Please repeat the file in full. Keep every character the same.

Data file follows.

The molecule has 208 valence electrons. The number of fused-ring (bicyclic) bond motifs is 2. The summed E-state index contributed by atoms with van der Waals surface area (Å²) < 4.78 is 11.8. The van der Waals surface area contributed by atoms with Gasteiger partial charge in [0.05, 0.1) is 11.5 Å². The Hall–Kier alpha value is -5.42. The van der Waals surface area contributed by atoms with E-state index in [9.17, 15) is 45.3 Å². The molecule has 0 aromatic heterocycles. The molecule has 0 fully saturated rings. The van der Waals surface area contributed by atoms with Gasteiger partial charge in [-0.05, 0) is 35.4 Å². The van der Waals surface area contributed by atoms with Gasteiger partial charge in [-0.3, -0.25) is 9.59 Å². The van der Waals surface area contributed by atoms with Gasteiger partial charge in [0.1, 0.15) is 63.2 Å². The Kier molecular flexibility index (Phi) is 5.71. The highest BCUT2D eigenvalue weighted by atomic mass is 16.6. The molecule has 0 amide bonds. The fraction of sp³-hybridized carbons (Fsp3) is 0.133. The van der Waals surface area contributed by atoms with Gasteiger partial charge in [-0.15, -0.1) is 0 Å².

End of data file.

The molecule has 208 valence electrons. The number of fused-ring (bicyclic) bond motifs is 2. The summed E-state index contributed by atoms with van der Waals surface area (Å²) < 4.78 is 11.8. The van der Waals surface area contributed by atoms with Gasteiger partial charge in [0.05, 0.1) is 11.5 Å². The Hall–Kier alpha value is -5.42. The van der Waals surface area contributed by atoms with E-state index in [9.17, 15) is 45.3 Å². The molecule has 0 aromatic heterocycles. The molecule has 0 fully saturated rings. The van der Waals surface area contributed by atoms with Gasteiger partial charge in [-0.05, 0) is 35.4 Å². The van der Waals surface area contributed by atoms with Gasteiger partial charge in [-0.3, -0.25) is 9.59 Å². The van der Waals surface area contributed by atoms with Gasteiger partial charge in [0.1, 0.15) is 63.2 Å². The Kier molecular flexibility index (Phi) is 5.71. The highest BCUT2D eigenvalue weighted by atomic mass is 16.6. The molecule has 0 amide bonds. The fraction of sp³-hybridized carbons (Fsp3) is 0.133. The van der Waals surface area contributed by atoms with Gasteiger partial charge in [-0.15, -0.1) is 0 Å².